Research questions to get your team going
A research question represents something that your team wants to learn, either about your users or about your product. (It’s not something that you want to ask your users directly, like a question in a user test. No, it’s a kind of objective or goal for your research).
Before you run a study, you and your team will want to clarify which questions you need to answer during the user studies.
In her book Build better products, engineer and UX designer Laura Klein has a nice exercise where she discusses some sample UX research questions like these, for a fictitious job listing website:
- Can people successfully post a job using our new design?
- What are the top problems computer programmers have when looking for a new job?
- How do recruiters meet new computer programmers and how do they figure out if they fit the profile of a specific job?
- Why do so many people start the registration process but then stop?
- How many people register successfully and search for at least one job?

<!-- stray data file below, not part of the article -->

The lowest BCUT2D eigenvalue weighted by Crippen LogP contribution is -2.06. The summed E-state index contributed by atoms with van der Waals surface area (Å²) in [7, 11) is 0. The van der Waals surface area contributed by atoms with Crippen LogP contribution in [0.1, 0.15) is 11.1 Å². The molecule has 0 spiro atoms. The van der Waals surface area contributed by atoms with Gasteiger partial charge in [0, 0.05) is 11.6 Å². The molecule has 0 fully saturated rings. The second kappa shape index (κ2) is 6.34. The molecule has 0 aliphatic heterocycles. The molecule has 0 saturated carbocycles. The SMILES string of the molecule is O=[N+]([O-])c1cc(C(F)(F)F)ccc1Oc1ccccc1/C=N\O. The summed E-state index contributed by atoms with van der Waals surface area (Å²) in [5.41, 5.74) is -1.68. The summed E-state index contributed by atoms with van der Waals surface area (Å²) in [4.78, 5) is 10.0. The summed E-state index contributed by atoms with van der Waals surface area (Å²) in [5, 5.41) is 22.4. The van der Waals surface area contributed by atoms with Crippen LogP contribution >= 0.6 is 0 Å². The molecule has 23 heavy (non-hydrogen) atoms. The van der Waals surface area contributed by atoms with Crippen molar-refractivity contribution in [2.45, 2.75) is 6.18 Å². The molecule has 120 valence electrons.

- How often and at what times do people check their job listings?
Laura Klein puts these sample questions into categories:
- Do you want to learn what users do (quantitative user research)? Or why they do it (qualitative user research)?
- Do you want to understand the problems associated with the actual use of your product (product research)?
- Are you looking for new ideas (generative research) or do you want to validate some of them (evaluative research)?
- Can your question be answered in a single session (one-time study) or does it need a long time (longitudinal study)?
You can do this exercise with your team: Brainstorm with your team to find the important research questions that you have. Then, use Meaning Maker to create one or more studies to get your research questions answered.